Oh, I forgot that pot has been legalized in 2 out of 50 states, but banks won't lend to pot shops in those states because they think the feds will bring down the hammer any day now. VICTORY! Jesus h christ.

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  9. It's impossible to build and sustain support for the work ethic if our society does not generate the quantity of formal work opportunities that are needed to make a commitment to the work ethic a viable and enduring approach to life. At this point, I see neither liberals nor conservatives offering anything close to an adequate response to this challenge.

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    1. It is difficult to sustain a good work ethos when the few are allowed to skim the lion's share of gravy.

      In Ronald Reagan's Republican Paradise--which we still seem to be living in--the incentive for the rich to work harder is to be paid handsomely, while the incentive for the lowly to work harder is to be paid minimally.

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    2. Nathanael11:58 PM

      This.

      "It is difficult to sustain a good work ethos when the few are allowed to skim the lion's share of gravy. "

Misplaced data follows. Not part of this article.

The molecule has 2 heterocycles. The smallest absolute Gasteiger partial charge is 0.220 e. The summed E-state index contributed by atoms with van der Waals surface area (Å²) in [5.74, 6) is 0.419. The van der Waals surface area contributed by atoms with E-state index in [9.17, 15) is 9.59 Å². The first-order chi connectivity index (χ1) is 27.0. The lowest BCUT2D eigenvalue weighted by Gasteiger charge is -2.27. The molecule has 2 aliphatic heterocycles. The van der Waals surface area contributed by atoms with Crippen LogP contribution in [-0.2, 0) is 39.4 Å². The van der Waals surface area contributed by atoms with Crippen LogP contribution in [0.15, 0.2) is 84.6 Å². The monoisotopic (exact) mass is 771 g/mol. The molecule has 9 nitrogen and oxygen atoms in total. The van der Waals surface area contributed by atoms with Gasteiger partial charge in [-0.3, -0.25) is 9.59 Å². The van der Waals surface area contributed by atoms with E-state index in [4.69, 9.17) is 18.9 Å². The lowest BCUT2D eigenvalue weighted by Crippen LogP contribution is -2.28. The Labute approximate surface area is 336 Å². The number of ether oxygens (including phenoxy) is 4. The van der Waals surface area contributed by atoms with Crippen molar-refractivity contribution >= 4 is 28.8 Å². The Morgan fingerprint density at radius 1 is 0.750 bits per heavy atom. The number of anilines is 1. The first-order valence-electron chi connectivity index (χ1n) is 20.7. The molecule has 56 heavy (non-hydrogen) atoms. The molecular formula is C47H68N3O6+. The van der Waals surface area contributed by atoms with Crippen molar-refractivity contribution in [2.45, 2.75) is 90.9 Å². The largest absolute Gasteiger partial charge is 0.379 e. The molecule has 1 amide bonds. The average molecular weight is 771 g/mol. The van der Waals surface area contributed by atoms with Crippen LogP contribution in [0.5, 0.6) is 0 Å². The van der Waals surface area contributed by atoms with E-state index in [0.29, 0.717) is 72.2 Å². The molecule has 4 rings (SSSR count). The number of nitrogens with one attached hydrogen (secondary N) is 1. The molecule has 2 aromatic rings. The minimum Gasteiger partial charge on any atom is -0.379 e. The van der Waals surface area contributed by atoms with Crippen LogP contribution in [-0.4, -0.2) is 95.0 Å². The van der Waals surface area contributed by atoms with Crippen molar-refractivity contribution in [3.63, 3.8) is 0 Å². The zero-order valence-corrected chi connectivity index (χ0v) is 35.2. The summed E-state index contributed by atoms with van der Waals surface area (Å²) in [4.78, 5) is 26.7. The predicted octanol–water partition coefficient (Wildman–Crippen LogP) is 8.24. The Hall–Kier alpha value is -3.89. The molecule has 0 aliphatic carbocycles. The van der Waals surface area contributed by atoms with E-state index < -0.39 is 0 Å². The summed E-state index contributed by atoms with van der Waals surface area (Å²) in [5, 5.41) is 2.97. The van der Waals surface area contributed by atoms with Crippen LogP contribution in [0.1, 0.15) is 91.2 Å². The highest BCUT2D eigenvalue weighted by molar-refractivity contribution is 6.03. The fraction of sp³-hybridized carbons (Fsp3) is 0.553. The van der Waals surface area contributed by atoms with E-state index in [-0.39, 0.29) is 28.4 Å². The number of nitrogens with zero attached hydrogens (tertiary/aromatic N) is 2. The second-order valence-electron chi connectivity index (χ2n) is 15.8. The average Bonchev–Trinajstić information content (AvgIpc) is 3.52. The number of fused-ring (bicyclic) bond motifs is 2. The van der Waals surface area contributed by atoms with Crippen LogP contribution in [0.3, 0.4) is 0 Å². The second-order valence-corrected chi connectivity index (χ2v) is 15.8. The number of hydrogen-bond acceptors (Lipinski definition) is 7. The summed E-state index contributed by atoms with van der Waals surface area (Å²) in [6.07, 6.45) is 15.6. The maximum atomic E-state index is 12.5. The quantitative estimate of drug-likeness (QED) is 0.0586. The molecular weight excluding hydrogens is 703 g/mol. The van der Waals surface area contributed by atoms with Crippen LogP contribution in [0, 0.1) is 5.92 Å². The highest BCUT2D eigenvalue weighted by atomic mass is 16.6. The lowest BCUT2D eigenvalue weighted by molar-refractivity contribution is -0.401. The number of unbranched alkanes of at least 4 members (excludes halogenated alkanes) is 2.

Why bother to work if you aren't gonna get paid properly for it? Much better to go into a life of crime at that point.

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  10. Noah,

    Your premises are baseless because so called conservative families do not necessarily behave as you have envisioned. They squabble, fight, cheat and even worse, just like any family.

    Much more importantly, as man and woman continue march to equality, the so called traditional family of father knows best must be displaced, and, with that, comes new norms for the unions of all kinds. This is Darwinian and it is irreversible without repressive forces.

    Religion is myopic; it always looks back to so called historical norms. So, women do not need to be educated, they do not need career, they must be guarded from the rape and savagery of outsiders – the different religion kinds, etc. etc.